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UPMC Unveils Special Response Vehicle in Williamsport

by UPMC

On Tuesday, Feb. 23, representatives from UPMC, Susquehanna Regional EMS, and the PPL Foundation unveiled UPMC’s Special Response Vehicle, a new resource for emergency response in northcentral Pennsylvania. 

“Today has been a long time coming for our region,” said Jim Slotterback, manager, Emergency Preparedness, UPMC in the Susquehanna Region. “Within the last decade we’ve seen a significant increase in demand for special resources like this vehicle across the state and locally. It not only addresses a vulnerability of mass transportation and care in emergency situations, but it also supports community health, education, and outreach. 

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The Special Response Vehicle is an emergency use bus that can hold 15 patients on stretchers, 10 wheelchair patients, or a combination of both, while also providing a safe environment for emergency medical providers to administer care. The vehicle design is easily reconfigured and can be used for a variety of services such as emergency response for mass evacuation and transport of special needs patients and others who require non-ambulatory transport like those living in long-term care facilities; community screenings and events; and health care related outreach and education.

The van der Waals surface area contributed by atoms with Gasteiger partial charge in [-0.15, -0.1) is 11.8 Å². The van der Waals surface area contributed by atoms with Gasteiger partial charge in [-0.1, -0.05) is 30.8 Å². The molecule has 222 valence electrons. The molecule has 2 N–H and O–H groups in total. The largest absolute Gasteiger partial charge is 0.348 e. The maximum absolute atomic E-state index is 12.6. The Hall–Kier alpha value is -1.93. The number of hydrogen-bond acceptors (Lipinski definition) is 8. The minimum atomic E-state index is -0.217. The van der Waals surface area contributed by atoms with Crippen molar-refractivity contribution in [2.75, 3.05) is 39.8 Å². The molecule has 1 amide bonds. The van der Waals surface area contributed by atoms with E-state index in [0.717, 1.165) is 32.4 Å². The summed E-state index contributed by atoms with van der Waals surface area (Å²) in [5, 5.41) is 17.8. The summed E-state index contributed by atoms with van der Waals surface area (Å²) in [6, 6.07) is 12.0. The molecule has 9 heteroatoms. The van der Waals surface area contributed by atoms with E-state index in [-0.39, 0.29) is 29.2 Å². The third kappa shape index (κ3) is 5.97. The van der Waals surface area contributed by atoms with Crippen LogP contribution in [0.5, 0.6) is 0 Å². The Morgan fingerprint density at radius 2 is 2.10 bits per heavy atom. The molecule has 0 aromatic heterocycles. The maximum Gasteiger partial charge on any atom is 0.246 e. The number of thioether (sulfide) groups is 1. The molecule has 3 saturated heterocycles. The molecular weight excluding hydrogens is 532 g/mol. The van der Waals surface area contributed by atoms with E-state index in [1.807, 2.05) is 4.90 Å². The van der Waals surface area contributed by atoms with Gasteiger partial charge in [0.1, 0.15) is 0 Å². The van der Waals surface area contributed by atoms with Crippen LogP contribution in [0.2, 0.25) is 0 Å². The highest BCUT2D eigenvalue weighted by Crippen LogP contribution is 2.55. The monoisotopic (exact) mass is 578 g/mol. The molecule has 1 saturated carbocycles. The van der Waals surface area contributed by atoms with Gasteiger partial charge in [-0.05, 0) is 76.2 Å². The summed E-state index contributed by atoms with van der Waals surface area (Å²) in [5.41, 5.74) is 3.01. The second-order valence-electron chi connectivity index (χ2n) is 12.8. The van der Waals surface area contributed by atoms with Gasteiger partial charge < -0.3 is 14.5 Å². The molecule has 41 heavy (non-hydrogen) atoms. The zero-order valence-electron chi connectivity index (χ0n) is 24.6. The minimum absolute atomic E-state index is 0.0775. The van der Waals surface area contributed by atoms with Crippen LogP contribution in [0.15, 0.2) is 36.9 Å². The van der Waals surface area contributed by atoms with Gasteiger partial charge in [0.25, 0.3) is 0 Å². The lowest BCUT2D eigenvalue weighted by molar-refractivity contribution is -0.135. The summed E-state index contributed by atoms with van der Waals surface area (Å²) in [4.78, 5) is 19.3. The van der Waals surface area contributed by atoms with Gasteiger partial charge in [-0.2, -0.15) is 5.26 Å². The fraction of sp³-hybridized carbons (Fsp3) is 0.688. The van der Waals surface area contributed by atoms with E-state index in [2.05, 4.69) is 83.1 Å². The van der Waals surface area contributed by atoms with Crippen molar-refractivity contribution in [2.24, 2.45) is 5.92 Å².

“Providing safe and reliable power to our customers is our primary role but we believe there are other ways to empower our communities. The PPL Foundation supports the development of sustainable communities through grants such as this one, which is funding a much-needed health transportation and education service that will bring the peace of mind to the entire region,” says Tracie Witter, Regional Affairs Director for PPL Electric Utilities.

The Special Response Vehicle was made possible through grant funds supported by the PPL Foundation as well as a generous contribution from the North Central Health Care Coalition.

“UPMC is very appreciative of the PPL Foundation and the North Central Health Care Coalition for their generous contributions,” said Sherry Watts, vice president, Development, Susquehanna Health Foundation. “They helped make this a reality through their support of the critical services offered in the communities that we serve together.”